Circle C Cattle of Storm Lake Offers Facilities, Expertise for BVU Farm
Located just outside the Storm Lake city limits, the diversified farm operation will provide functional facilities for BVU faculty and students to put concepts into practice. The farm rotates corn and soybeans, and raises 85 head of cow-calf pairs.
Buena Vista University’s agriculture instruction leaps forward this summer with a partnership finalized between the Circle C Cattle Company, of Storm Lake, and BVU’s growing Institute for Agriculture, Food, and Resource Management.
BVU students and professors now have access to a diversified farm operation just outside Storm Lake’s city limits, mere minutes from campus.
“It would maybe take a university a decade, if not longer, to start and operate its own farm,” says Mike Christen, who co-owns Circle C Cattle Company with his wife, Dana Christen. “With this agreement, we bring a fully functional family-based farm to BVU for students and professors to use as they put into practice concepts related to livestock, agronomy, commodities, breeding, artificial insemination, marketing, and more.”
“These facilities provide students the opportunity to gain practical experience from exposure to animal husbandry, stockmanship, and herdsmanship.”
Mike Christen, grandson of the late Herb Johnson, who established the farmstead, rotates corn and soybeans and raises 85 head of cow-calf pairs on pasture at the farm. Their herd, he says, is 100 percent artificially inseminated with the embryo-transfer work he conducts.
Dana (Lehner) Christen, originally of Le Mars, raised show calves while growing up and has transferred that interest to Circle C Cattle Company as their two sons will one day follow in their mother’s footsteps.
“We have a sale every September and, for years, we’ve always kept a couple of calves back to allow some Storm Lake children the chance to show calves that might not have that opportunity,” says Dana, who also serves as Buena Vista County Fair Board President. “We’ve wanted young people to get the opportunity to work with calves and get their hands on equipment and a feel for feeding, breeding, and more. Our relationship with BVU will be an extension of that.”
Landon Sullivan, BVU Instructor of Animal Science, believes farming must not be limited to a classroom and textbooks.
“These facilities provide students the opportunity to gain practical experience from exposure to animal husbandry, stockmanship, and herdsmanship,” Sullivan says.
Rich Crow, Director of the Institute for Agriculture, Food, and Resource Management, says having a working BVU farm represents a natural step for a University serving a state that produces more corn, more soybeans, and more hogs than any other. Iowa, which leads the nation in egg production, is also in the top four in beef cattle.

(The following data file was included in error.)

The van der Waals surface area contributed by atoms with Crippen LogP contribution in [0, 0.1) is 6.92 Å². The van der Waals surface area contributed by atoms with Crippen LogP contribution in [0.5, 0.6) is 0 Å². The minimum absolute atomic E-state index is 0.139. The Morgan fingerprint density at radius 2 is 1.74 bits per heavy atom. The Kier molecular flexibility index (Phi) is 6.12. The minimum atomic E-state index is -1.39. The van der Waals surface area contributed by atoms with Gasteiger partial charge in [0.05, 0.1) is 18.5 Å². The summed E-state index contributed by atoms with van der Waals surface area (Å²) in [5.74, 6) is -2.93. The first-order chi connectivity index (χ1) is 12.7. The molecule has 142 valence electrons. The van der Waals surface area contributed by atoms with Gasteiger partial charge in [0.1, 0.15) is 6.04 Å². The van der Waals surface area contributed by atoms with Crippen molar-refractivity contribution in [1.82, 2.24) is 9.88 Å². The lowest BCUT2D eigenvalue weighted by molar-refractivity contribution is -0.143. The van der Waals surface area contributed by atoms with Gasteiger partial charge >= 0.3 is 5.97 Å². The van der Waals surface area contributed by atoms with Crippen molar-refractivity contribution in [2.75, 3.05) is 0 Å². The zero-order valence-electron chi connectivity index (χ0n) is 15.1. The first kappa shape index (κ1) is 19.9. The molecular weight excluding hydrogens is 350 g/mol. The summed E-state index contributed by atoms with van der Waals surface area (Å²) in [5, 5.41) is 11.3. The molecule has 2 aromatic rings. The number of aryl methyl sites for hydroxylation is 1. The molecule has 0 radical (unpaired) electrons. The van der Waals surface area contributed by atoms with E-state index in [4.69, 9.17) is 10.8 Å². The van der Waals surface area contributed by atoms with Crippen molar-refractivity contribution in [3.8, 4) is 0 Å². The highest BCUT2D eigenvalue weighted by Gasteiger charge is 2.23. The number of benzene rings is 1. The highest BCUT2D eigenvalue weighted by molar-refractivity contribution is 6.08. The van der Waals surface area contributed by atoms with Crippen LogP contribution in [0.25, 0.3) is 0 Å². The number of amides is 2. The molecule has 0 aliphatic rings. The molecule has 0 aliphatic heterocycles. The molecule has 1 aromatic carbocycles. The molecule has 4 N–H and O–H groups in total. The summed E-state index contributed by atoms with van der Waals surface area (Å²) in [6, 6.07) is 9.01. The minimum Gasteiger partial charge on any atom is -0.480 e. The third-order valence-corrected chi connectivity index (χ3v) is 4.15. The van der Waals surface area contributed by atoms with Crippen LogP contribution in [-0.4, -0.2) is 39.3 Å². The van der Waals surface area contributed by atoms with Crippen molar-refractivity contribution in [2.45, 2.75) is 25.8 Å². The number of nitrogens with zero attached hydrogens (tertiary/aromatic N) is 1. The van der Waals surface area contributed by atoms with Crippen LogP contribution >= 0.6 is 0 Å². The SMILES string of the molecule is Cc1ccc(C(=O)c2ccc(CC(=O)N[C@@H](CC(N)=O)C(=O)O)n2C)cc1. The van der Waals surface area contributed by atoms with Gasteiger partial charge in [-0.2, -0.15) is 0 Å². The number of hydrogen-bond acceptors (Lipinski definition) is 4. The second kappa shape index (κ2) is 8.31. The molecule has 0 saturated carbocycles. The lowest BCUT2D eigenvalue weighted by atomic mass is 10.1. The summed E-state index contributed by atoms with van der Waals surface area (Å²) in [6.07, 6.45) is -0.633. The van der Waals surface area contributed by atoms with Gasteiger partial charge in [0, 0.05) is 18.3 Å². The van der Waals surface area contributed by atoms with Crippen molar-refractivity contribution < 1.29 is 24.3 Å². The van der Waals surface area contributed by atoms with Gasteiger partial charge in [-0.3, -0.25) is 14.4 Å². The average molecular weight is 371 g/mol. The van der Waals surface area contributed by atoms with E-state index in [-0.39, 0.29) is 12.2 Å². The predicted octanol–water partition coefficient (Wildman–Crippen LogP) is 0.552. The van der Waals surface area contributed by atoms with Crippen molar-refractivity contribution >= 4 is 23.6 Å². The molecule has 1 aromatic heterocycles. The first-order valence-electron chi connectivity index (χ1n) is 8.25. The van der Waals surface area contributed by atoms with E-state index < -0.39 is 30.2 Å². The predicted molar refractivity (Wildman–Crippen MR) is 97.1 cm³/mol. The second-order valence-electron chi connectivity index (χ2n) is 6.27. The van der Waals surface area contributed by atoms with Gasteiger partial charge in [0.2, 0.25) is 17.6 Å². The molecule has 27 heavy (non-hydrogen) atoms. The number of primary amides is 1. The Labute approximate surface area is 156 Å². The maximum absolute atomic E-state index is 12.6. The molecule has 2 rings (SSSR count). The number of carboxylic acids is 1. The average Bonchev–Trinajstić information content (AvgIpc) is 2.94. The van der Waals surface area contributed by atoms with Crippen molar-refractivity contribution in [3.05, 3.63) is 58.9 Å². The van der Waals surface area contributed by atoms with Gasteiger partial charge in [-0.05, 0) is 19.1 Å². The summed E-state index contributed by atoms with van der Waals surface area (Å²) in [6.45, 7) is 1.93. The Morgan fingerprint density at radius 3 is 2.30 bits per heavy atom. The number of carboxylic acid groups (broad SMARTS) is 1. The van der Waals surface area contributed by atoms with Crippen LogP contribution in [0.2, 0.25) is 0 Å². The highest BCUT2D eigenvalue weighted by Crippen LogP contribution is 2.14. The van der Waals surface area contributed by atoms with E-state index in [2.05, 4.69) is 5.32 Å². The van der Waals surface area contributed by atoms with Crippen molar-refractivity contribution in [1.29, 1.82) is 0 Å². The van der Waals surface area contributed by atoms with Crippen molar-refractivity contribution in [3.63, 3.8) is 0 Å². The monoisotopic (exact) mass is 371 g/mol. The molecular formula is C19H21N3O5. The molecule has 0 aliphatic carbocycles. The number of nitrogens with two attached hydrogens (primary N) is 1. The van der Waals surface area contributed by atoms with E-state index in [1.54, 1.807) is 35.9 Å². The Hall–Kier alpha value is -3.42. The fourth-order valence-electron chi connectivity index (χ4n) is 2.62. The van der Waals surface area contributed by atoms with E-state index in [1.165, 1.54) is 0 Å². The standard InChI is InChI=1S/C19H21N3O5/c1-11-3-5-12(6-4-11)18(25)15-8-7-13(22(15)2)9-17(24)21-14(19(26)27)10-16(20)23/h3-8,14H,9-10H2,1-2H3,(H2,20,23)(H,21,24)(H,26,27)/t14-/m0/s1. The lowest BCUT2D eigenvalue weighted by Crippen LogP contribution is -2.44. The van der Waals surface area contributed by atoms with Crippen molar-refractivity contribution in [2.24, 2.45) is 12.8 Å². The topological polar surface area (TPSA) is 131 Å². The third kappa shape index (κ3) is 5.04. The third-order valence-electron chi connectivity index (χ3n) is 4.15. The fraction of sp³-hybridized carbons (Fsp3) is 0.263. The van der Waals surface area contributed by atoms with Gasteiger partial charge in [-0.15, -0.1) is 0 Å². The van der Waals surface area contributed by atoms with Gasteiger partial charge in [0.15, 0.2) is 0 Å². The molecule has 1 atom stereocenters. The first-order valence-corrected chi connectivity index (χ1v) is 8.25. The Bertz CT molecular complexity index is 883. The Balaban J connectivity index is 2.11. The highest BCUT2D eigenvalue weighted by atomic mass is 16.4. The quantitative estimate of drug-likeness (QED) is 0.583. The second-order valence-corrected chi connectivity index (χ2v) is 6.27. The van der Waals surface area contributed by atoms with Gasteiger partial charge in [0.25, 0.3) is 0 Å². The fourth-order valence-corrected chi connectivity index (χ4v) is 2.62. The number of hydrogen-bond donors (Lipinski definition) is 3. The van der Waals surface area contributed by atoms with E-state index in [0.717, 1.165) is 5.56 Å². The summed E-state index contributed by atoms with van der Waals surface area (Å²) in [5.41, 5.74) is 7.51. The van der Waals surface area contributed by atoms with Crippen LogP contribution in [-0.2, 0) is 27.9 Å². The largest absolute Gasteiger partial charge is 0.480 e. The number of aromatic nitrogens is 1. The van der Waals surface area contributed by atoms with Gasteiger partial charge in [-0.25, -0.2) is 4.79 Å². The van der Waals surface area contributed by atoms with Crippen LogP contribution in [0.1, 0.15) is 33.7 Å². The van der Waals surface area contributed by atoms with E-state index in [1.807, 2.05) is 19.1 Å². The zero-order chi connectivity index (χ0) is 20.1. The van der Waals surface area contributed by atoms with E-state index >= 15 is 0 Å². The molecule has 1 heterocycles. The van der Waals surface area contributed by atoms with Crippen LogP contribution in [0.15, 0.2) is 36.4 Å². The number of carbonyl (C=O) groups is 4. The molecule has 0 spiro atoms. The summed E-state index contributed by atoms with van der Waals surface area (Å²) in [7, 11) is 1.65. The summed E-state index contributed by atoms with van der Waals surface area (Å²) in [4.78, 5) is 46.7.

Circle C Cattle Company, in addition to its cattle expertise, has a swine herd, 13 horses, chickens, ducks, and hundreds of crop acres for students to study. Dr. Geoffrey Ecker, BVU Assistant Professor of Agronomy, has worked with Sullivan, the Christens, and Crow, in starting a field trial this summer at the site.
“We are trying to find ways to grow crops more efficiently and save the environment at the same time,” Ecker says.
Dr. Ben Maas, BVU Assistant Professor of Environmental Science and Geology, will make use of the farm, as will Dr. Bob Brodman, BVU Associate Professor of Biology. Kevin Price, BVU Instructor of Management and Ag Business in the Dr. Harold Walter Siebens School of Business, is working with students in establishing an agricultural enterprise with drones through BVU’s new Lamberti Center for Rural Entrepreneurship.
Price has indicated he and his students will use the site initially for crop mapping, crop scouting, drainage, and to sharpen their abilities in illustrating crop health for area growers.
Price and Jennifer Hecht, BVU Assistant Professor of Accounting, teach ag management, ag marketing, and ag finance, all of which will likely expand their reach to include areas of study at the farm. Student-run businesses, the operations of the farm, and collaborative projects with their peers in the Institute for Agriculture, Food, and Resource Management provide agricultural majors opportunities to apply their knowledge of business and entrepreneurship, bringing to life the theory-to-practice principal upon which the ag business major was established.
BVU students will also have a hand in planting and harvesting crops, while evaluating animal characteristics to determine genetic compatibility for breeding.
“Dr. Ecker’s students this fall will take scientific measurements of crops at harvest to see if the products studied did what their makers said they would do,” Crow says. “Students will walk through the process as Mike conducts artificial insemination on the farm. They’ll get an up-close look at calving in the spring.”
BVU will also start a livestock showing team, one in which BVU students may show Christens’ calves or pigs or shown their own livestock. Plans are also underway for the farm to host the Northwest Iowa Region of the FFA Soils Judging Contest in 2021.
“We are taking experience beyond the classroom, it’s a wonderful step for our program,” Crow says. “We’re very fortunate and grateful to have someone with the knowhow and the enthusiasm of Mike and Dana to be working with us on the farm.”